Climbing ginseng, Eleutherococcus trifoliatus (ผักแปม ; phak bpaaem)

By: Hanuman
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Young shoots are eaten raw as a side dish or cooked in curry. It is available year-round.

Scandent shrub, c. 2 to 4 m tall, prickles sparsely disposed on the branches, usually below the nodes, broad base, recurved. Leaves palmately compound, alternate; petiole up to 5 cm, flattened above, with a slightly dilated base, few prickles; leaflets 3 -5; petiolules up to 8 mm, articulated with the petiole, channeled above; blade up to 3.5 by 2.3 cm, broadly ovate to subrotund, apex acute, base cuneate, margins serrate, chartaceous, glabrous, lateral veins conspicuous on both surfaces, pinnate, reticulation inconspicuous. Inflorescence terminating the main or lateral branches, a sessile compound umbel; primary rays 4-5, rarely solitary, slender (the laterals sometimes apparently male), with very small bracts at bases, occasionally with a few prickles, glabrous, 3-6 cm long; secondary rays (pedicels) numerous, slender, c. 1-1.3 cm. Calyx 5-lobed, teeth minute. Petals 5, ligulate, c. 2 mm long. Stamens 5, filaments c. 2 mm. Ovary turbinate, c. 1.5 mm long, 2-celled; styles 2, connate to about the middle. Fruit a spheroidal drupe, c. 5 mm across when dry, crowned by the persistent bifid style. [1]Japan International Research Center for Agricultural Sciences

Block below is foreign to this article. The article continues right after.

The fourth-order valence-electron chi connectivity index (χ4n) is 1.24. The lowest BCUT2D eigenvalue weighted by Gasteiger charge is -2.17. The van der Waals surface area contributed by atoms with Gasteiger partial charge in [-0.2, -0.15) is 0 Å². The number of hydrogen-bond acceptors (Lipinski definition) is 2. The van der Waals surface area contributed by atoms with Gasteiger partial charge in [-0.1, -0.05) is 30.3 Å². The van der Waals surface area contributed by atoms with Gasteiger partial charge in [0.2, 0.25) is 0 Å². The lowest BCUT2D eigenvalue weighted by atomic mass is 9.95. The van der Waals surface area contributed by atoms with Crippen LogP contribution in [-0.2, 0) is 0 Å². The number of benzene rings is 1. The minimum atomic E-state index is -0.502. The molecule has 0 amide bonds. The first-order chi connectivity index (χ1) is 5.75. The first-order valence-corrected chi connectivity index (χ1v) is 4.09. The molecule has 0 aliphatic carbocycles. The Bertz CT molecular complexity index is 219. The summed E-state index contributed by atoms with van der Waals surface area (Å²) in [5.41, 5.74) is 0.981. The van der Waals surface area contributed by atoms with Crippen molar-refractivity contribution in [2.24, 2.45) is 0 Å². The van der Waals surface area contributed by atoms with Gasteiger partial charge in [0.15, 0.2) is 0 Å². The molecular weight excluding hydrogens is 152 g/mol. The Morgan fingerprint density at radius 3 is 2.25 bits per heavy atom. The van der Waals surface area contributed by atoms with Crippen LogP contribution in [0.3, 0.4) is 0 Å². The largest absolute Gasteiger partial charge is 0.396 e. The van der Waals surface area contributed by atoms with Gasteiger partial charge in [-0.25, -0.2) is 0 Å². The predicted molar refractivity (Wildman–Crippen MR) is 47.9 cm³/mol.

Common shrub in montane forest and thickets, at 1,100-1,400 m above sea level. It is occasionally grown by the natives in the north of Thailand for young shoots.

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